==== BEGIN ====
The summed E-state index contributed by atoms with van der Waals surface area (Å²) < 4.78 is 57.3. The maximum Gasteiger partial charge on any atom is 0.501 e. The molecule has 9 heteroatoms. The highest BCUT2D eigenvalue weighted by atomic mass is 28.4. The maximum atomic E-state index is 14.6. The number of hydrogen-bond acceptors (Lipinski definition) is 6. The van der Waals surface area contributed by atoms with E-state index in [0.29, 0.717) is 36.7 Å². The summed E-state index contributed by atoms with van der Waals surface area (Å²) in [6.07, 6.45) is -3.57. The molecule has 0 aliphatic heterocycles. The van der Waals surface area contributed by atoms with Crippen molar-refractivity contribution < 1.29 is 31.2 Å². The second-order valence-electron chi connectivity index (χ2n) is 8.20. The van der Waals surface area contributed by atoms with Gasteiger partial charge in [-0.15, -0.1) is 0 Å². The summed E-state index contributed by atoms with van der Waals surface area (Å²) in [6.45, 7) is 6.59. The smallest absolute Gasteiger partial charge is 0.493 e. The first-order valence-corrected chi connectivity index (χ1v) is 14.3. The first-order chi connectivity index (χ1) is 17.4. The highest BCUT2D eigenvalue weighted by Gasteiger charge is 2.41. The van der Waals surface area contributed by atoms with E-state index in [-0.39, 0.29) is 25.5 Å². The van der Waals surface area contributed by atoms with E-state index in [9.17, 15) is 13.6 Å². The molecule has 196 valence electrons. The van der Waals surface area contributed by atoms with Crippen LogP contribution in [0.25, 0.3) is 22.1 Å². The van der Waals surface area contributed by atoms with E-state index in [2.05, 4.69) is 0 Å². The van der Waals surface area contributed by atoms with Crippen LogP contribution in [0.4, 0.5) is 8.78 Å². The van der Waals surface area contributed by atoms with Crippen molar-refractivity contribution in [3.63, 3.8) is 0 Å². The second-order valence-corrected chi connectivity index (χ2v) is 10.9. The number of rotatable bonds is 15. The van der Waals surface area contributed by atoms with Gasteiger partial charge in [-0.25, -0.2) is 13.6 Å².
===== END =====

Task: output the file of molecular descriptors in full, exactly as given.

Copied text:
The summed E-state index contributed by atoms with van der Waals surface area (Å²) < 4.78 is 57.3. The maximum Gasteiger partial charge on any atom is 0.501 e. The molecule has 9 heteroatoms. The highest BCUT2D eigenvalue weighted by atomic mass is 28.4. The maximum atomic E-state index is 14.6. The number of hydrogen-bond acceptors (Lipinski definition) is 6. The van der Waals surface area contributed by atoms with E-state index in [0.29, 0.717) is 36.7 Å². The summed E-state index contributed by atoms with van der Waals surface area (Å²) in [6.07, 6.45) is -3.57. The molecule has 0 aliphatic heterocycles. The van der Waals surface area contributed by atoms with Crippen molar-refractivity contribution < 1.29 is 31.2 Å². The second-order valence-electron chi connectivity index (χ2n) is 8.20. The van der Waals surface area contributed by atoms with Gasteiger partial charge in [-0.15, -0.1) is 0 Å². The summed E-state index contributed by atoms with van der Waals surface area (Å²) in [6.45, 7) is 6.59. The smallest absolute Gasteiger partial charge is 0.493 e. The first-order valence-corrected chi connectivity index (χ1v) is 14.3. The first-order chi connectivity index (χ1) is 17.4. The highest BCUT2D eigenvalue weighted by Gasteiger charge is 2.41. The van der Waals surface area contributed by atoms with E-state index in [-0.39, 0.29) is 25.5 Å². The van der Waals surface area contributed by atoms with E-state index in [9.17, 15) is 13.6 Å². The molecule has 196 valence electrons. The van der Waals surface area contributed by atoms with Crippen LogP contribution in [0.25, 0.3) is 22.1 Å². The van der Waals surface area contributed by atoms with E-state index in [2.05, 4.69) is 0 Å². The van der Waals surface area contributed by atoms with Crippen LogP contribution in [0.4, 0.5) is 8.78 Å². The van der Waals surface area contributed by atoms with Crippen molar-refractivity contribution in [3.63, 3.8) is 0 Å². The second-order valence-corrected chi connectivity index (χ2v) is 10.9. The number of rotatable bonds is 15. The van der Waals surface area contributed by atoms with Gasteiger partial charge in [-0.25, -0.2) is 13.6 Å².